While the semiconductor sector has in 2010 enjoyed a dramatic rebound from a disastrous 2009, the party is nearly over, according to Robert Castellano, president of The Information Network, a high-tech market research firm.
Castellano predicted that a drop in sales of electronic gadgets would first impact the DRAM sector, which showed year-to-year sales growth of 135 percent in the second quarter. Castellano predicted that slowing PC sales would hurt microprocessor vendors Intel Corp. and Advanced Micro Devices Inc. and said semiconductor foundries would also feel the impact.
In recent weeks, several market research firms have revised upward their forecasts for semiconductor industry growth in 2010, with many now predicting the industry will see growth of better than 30 percent this year. But some chip firms, including Intel and AMD, have also lowered their sales targets due to slowing PC sales, and even the market research houses that raised their forecasts have predicted a slowdown in the second half of 2010.
Earlier this week, Vernon Essi, an analyst with Needham & Co. LLC, lowered estimates for several analog chip vendors. Both Exar Corp. and PMC-Sierra Inc. also lowered their sales targets this week, but some wireless chip vendors including Infineon Technologies AG and Skyworks Solutions Inc. have recently increased their outlooks.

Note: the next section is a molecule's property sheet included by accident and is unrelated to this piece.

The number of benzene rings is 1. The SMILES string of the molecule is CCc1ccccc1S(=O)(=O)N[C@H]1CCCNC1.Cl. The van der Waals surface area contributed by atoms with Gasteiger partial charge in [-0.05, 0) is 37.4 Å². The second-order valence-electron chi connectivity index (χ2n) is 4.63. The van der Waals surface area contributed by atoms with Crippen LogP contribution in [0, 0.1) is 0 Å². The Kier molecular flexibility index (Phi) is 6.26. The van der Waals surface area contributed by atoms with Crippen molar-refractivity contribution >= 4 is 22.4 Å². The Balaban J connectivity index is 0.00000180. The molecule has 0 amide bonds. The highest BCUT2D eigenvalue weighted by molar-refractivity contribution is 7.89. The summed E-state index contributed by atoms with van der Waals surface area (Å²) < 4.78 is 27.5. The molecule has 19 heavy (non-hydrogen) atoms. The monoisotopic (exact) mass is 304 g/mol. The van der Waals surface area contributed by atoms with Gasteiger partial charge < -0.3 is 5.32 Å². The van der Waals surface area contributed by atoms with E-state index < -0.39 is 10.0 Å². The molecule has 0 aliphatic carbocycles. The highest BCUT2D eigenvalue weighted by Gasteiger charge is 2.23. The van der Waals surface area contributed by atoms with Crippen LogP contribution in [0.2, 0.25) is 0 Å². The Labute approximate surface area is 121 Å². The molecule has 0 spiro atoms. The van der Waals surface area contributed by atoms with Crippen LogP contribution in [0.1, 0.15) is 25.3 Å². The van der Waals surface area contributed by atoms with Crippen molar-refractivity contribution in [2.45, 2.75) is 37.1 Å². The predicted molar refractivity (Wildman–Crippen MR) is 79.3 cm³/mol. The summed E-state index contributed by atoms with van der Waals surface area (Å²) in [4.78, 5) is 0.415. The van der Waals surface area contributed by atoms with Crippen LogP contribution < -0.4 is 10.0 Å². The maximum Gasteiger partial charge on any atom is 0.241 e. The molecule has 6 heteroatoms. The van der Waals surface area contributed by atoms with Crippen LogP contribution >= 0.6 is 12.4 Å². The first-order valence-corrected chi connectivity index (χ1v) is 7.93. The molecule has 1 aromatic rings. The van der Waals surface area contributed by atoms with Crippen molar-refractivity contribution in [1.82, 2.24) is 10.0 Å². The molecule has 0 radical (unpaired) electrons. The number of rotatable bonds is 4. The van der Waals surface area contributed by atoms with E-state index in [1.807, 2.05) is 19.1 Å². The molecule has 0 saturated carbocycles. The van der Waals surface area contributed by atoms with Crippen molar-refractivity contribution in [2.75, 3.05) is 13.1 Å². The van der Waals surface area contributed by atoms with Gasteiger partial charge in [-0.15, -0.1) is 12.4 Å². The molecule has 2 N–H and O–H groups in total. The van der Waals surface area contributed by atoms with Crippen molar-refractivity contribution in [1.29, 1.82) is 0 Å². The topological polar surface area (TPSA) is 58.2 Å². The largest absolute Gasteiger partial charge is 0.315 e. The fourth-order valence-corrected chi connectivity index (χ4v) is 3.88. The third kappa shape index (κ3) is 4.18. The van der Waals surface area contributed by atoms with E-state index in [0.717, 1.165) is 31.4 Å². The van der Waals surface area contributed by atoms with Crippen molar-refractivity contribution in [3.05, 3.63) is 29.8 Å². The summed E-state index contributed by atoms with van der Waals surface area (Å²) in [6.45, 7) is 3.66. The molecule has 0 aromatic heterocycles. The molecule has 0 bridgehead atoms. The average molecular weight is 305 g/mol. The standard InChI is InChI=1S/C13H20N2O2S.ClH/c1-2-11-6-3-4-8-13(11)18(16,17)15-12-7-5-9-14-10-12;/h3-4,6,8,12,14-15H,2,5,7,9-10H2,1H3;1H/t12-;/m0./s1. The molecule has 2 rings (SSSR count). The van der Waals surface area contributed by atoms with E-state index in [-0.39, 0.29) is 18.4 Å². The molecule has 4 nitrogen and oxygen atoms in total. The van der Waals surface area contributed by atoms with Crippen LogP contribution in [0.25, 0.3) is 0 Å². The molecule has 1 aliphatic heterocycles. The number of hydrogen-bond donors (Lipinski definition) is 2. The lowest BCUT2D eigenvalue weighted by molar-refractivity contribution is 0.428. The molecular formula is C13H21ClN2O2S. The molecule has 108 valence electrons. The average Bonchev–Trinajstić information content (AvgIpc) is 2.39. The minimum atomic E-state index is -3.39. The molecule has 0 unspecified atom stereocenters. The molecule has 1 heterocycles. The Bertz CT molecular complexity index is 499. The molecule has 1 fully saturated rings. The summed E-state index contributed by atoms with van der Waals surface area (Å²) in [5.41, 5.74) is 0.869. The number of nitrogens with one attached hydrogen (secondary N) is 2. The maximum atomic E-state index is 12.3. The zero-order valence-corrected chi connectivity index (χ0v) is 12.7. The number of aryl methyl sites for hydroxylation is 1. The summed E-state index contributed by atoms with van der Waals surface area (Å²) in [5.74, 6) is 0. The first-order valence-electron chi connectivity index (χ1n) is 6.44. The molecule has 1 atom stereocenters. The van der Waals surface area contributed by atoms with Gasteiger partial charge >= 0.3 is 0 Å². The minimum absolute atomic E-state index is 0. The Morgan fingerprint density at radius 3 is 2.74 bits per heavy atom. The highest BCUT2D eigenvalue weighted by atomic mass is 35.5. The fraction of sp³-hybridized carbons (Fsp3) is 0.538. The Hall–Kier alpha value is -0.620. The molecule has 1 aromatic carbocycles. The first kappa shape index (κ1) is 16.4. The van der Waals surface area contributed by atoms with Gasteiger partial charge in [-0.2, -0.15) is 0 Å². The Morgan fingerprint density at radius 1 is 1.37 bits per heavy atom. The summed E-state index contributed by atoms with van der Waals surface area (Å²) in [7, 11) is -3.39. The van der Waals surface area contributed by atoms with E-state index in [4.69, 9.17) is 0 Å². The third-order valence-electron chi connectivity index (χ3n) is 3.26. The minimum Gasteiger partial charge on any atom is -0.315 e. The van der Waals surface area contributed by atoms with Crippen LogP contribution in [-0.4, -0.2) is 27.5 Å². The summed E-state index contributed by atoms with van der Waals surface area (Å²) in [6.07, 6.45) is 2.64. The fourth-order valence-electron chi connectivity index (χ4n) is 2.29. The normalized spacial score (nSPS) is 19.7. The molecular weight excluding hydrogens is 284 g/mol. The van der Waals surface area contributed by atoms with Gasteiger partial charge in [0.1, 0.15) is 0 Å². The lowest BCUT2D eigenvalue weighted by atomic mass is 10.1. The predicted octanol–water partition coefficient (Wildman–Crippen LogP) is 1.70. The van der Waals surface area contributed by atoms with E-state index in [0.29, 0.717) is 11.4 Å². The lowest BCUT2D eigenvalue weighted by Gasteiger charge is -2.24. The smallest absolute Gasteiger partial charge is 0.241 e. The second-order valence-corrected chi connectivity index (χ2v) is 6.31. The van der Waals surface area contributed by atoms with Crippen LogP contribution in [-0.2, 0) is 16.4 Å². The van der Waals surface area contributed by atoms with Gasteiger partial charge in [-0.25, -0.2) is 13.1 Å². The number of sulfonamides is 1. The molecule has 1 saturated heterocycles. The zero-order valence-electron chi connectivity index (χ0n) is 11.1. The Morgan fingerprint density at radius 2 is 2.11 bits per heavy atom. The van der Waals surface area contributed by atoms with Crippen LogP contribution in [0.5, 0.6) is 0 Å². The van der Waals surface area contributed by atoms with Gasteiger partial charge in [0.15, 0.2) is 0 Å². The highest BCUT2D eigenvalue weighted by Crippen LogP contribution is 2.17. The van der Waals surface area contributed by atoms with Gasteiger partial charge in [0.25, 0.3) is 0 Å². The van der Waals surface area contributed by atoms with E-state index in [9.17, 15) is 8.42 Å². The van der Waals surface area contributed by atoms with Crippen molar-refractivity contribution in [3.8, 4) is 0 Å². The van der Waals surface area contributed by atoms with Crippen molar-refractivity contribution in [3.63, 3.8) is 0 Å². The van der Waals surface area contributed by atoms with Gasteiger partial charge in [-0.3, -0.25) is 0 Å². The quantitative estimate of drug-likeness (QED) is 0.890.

According to Castellano, the "hyper-growth" shown by the semiconductor industry through the first half of this year cannot be sustained because the global macroeconomic climate cannot support semiconductor industry growth of greater than 50 percent. Castellano warned against forecasts for semiconductor and chip equipment industry growth that "seem to get bigger with each monthly announcement," saying "the fragile economies of the Western world do not warrant such growth."
Castellano predicted that a drop in semiconductor sales would also usher in a corresponding drop in sales for semiconductor equipment and materials. The front-end market will suffer pushouts and the lithography sector will be impacted most, Castellano predicted.
Castellano also drew parallels between 2010 and 2000, when he said poor inventory control, fear of IC shortages and concern over long waiting times for leading-edge equipment translated into a year that ended with $10 billion in excess IC capacity and a devastated chip equipment industry that never fully recovered until this year.